NASA started the countdown to the Space Launch System (SLS) over the weekend. The giant rocket is scheduled to make its first launch attempt on Monday, August 29 and complete an unmanned flight around the moon with the Orion space capsule. The start is scheduled for 2:33 p.m. German time, which is the earliest possible time of a two-hour start window.
Difficulties are not expected at this time. The US space agency said shortly after the countdown began that NASA was not working on any issues that could jeopardize the launch. In addition, the weather forecast for Monday is favorable. Lightning struck the towers of the launch pad on Saturday. According to NASA, however, these were intercepted by the lightning protection system and, according to detailed investigations, would have had no effect on the SLS, Orion or the systems on the ground.
Tested everything that can be tested
The space agency had previously stated that everything that could be tested had been tested up to the start. “We think our systems are in really good shape aside from the one activity of cooling down the engines,” NASA’s Sharon Cobb said in an interview, according to SpaceNews.
This refers to a “hydrogen kickstart” that could not be carried out during the last “wet dress rehearsal” of the giant SLS rocket in June due to a leak in a hydrogen spigot. That will be tested about five hours before launch, said Charlie Blackwell-Thompson, Artemis-1 launch director.
The way (back) to the moon
Dubbed Artemis-1, the mission is the first in a series NASA is using to bring humans back to the moon—this time on a permanent basis, and not just for short visits. The first test flight is now unmanned, the space capsule is to orbit the moon for several weeks. After that, another unmanned launch is planned.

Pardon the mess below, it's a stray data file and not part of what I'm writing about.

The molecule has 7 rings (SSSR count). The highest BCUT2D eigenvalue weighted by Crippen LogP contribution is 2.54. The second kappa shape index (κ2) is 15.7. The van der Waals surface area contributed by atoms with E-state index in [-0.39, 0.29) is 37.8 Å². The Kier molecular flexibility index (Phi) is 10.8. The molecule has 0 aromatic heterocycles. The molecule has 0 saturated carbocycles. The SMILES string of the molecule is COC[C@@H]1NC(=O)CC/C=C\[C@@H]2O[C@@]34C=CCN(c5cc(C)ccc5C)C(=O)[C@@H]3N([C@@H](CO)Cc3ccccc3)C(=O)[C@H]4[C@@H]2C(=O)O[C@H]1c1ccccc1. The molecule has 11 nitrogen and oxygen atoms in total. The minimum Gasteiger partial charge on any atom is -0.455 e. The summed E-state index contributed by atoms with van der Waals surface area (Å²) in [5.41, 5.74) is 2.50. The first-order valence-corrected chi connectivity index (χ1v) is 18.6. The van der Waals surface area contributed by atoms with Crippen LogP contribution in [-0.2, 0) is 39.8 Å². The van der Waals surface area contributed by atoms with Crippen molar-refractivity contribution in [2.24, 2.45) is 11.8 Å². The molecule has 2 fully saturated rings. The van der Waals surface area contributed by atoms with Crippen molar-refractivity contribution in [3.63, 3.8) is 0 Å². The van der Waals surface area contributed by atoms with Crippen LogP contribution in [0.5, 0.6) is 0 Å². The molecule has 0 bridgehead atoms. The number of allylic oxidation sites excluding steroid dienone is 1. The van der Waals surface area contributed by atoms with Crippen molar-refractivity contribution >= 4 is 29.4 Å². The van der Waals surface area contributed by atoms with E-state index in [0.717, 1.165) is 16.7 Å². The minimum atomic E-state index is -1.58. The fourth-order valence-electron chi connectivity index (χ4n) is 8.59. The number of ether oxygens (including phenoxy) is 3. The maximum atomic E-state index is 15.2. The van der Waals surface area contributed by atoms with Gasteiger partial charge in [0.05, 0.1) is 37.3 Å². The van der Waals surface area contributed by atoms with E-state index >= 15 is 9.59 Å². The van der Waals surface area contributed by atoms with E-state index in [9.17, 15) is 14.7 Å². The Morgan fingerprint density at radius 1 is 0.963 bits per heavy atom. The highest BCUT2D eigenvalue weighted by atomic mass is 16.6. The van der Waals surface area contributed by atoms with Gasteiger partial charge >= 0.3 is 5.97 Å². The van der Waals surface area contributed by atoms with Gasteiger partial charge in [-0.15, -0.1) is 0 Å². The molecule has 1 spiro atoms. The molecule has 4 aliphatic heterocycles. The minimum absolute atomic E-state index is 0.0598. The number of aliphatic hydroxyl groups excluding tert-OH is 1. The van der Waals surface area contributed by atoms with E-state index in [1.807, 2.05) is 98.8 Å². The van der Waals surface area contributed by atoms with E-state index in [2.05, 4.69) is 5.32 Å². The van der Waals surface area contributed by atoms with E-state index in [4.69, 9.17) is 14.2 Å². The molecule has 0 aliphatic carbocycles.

People will then circle the moon on Artemis-2 and the crew of Artemis-3 will then land. This is currently planned for the middle of the decade, but there are serious doubts about NASA’s timetable. The planned launch frequency is still significantly lower than the Apollo program, which the United States wanted to build on.
The start of NASA’s moon mission can be followed in the live stream: NASA will be live streaming throughout the day, starting at 6 a.m. CEST with the refueling of the rocket. If everything works, the first photos that the Orion space capsule took of Earth should be available from 11:30 p.m. CEST. The European Space Agency ESA, which is involved in the mission, is also planning a live transmission. heise online will report.
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